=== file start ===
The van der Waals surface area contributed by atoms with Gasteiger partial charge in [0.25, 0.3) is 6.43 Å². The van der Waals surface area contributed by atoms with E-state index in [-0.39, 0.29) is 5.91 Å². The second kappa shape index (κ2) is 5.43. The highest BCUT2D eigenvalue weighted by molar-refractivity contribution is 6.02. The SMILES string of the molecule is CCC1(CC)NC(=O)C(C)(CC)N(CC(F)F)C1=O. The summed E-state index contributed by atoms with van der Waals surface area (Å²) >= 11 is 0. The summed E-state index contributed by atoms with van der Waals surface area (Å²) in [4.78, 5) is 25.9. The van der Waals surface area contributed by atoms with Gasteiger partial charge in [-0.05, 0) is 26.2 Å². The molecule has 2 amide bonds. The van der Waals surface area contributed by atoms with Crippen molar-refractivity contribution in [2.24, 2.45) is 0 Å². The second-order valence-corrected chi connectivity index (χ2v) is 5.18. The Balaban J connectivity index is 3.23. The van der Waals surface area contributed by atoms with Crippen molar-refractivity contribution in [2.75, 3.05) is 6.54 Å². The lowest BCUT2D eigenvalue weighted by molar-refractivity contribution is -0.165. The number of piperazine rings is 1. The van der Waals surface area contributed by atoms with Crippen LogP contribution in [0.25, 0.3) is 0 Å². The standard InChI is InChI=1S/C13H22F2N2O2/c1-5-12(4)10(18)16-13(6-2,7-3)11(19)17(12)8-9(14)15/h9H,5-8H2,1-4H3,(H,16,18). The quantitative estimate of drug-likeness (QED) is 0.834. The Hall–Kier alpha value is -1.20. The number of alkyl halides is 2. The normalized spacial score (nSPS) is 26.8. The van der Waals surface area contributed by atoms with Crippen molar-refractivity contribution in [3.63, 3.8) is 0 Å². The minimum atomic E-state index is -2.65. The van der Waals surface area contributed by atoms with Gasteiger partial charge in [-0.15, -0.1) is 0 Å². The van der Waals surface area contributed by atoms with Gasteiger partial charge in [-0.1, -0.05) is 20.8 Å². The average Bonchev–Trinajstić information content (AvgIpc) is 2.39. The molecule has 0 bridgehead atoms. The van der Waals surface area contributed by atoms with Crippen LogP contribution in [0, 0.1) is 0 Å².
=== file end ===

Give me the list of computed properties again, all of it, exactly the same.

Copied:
The van der Waals surface area contributed by atoms with Gasteiger partial charge in [0.25, 0.3) is 6.43 Å². The van der Waals surface area contributed by atoms with E-state index in [-0.39, 0.29) is 5.91 Å². The second kappa shape index (κ2) is 5.43. The highest BCUT2D eigenvalue weighted by molar-refractivity contribution is 6.02. The SMILES string of the molecule is CCC1(CC)NC(=O)C(C)(CC)N(CC(F)F)C1=O. The summed E-state index contributed by atoms with van der Waals surface area (Å²) >= 11 is 0. The summed E-state index contributed by atoms with van der Waals surface area (Å²) in [4.78, 5) is 25.9. The van der Waals surface area contributed by atoms with Gasteiger partial charge in [-0.05, 0) is 26.2 Å². The molecule has 2 amide bonds. The van der Waals surface area contributed by atoms with Crippen molar-refractivity contribution in [2.24, 2.45) is 0 Å². The second-order valence-corrected chi connectivity index (χ2v) is 5.18. The Balaban J connectivity index is 3.23. The van der Waals surface area contributed by atoms with Crippen molar-refractivity contribution in [2.75, 3.05) is 6.54 Å². The lowest BCUT2D eigenvalue weighted by molar-refractivity contribution is -0.165. The number of piperazine rings is 1. The van der Waals surface area contributed by atoms with Crippen LogP contribution in [0.25, 0.3) is 0 Å². The standard InChI is InChI=1S/C13H22F2N2O2/c1-5-12(4)10(18)16-13(6-2,7-3)11(19)17(12)8-9(14)15/h9H,5-8H2,1-4H3,(H,16,18). The quantitative estimate of drug-likeness (QED) is 0.834. The Hall–Kier alpha value is -1.20. The number of alkyl halides is 2. The normalized spacial score (nSPS) is 26.8. The van der Waals surface area contributed by atoms with Crippen molar-refractivity contribution in [3.63, 3.8) is 0 Å². The minimum atomic E-state index is -2.65. The van der Waals surface area contributed by atoms with Gasteiger partial charge in [-0.15, -0.1) is 0 Å². The van der Waals surface area contributed by atoms with Gasteiger partial charge in [-0.1, -0.05) is 20.8 Å². The average Bonchev–Trinajstić information content (AvgIpc) is 2.39. The molecule has 0 bridgehead atoms. The van der Waals surface area contributed by atoms with Crippen LogP contribution in [0, 0.1) is 0 Å².